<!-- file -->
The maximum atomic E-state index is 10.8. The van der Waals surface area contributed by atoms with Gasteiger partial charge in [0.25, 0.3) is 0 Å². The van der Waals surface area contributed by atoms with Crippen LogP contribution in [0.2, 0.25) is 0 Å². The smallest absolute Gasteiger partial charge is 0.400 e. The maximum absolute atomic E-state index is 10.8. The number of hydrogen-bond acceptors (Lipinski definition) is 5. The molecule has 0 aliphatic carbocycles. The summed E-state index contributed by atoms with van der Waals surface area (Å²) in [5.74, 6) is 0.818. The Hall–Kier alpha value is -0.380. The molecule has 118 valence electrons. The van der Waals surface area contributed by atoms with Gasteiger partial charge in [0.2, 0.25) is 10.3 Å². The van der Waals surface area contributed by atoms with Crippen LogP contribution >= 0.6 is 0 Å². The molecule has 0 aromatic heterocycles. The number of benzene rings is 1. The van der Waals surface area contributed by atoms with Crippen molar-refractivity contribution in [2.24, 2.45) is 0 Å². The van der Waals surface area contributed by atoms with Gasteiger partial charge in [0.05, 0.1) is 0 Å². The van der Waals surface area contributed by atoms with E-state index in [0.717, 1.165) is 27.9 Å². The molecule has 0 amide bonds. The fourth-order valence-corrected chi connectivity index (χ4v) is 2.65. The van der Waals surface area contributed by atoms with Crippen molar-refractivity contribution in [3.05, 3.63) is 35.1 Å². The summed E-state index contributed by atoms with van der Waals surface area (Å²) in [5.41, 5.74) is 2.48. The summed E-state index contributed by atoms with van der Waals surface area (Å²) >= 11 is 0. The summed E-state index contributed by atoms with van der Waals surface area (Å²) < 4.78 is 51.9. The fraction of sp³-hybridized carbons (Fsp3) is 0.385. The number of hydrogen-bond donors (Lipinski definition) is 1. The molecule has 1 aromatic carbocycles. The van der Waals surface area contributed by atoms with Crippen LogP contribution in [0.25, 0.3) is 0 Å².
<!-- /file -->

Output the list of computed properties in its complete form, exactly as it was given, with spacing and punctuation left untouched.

The maximum atomic E-state index is 10.8. The van der Waals surface area contributed by atoms with Gasteiger partial charge in [0.25, 0.3) is 0 Å². The van der Waals surface area contributed by atoms with Crippen LogP contribution in [0.2, 0.25) is 0 Å². The smallest absolute Gasteiger partial charge is 0.400 e. The maximum absolute atomic E-state index is 10.8. The number of hydrogen-bond acceptors (Lipinski definition) is 5. The molecule has 0 aliphatic carbocycles. The summed E-state index contributed by atoms with van der Waals surface area (Å²) in [5.74, 6) is 0.818. The Hall–Kier alpha value is -0.380. The molecule has 118 valence electrons. The van der Waals surface area contributed by atoms with Gasteiger partial charge in [0.2, 0.25) is 10.3 Å². The van der Waals surface area contributed by atoms with Crippen LogP contribution >= 0.6 is 0 Å². The molecule has 0 aromatic heterocycles. The number of benzene rings is 1. The van der Waals surface area contributed by atoms with Crippen molar-refractivity contribution in [2.24, 2.45) is 0 Å². The van der Waals surface area contributed by atoms with Gasteiger partial charge in [0.05, 0.1) is 0 Å². The van der Waals surface area contributed by atoms with E-state index in [0.717, 1.165) is 27.9 Å². The molecule has 0 amide bonds. The fourth-order valence-corrected chi connectivity index (χ4v) is 2.65. The van der Waals surface area contributed by atoms with Crippen molar-refractivity contribution in [3.05, 3.63) is 35.1 Å². The summed E-state index contributed by atoms with van der Waals surface area (Å²) in [5.41, 5.74) is 2.48. The summed E-state index contributed by atoms with van der Waals surface area (Å²) >= 11 is 0. The summed E-state index contributed by atoms with van der Waals surface area (Å²) < 4.78 is 51.9. The fraction of sp³-hybridized carbons (Fsp3) is 0.385. The number of hydrogen-bond donors (Lipinski definition) is 1. The molecule has 1 aromatic carbocycles. The van der Waals surface area contributed by atoms with Crippen LogP contribution in [0.25, 0.3) is 0 Å².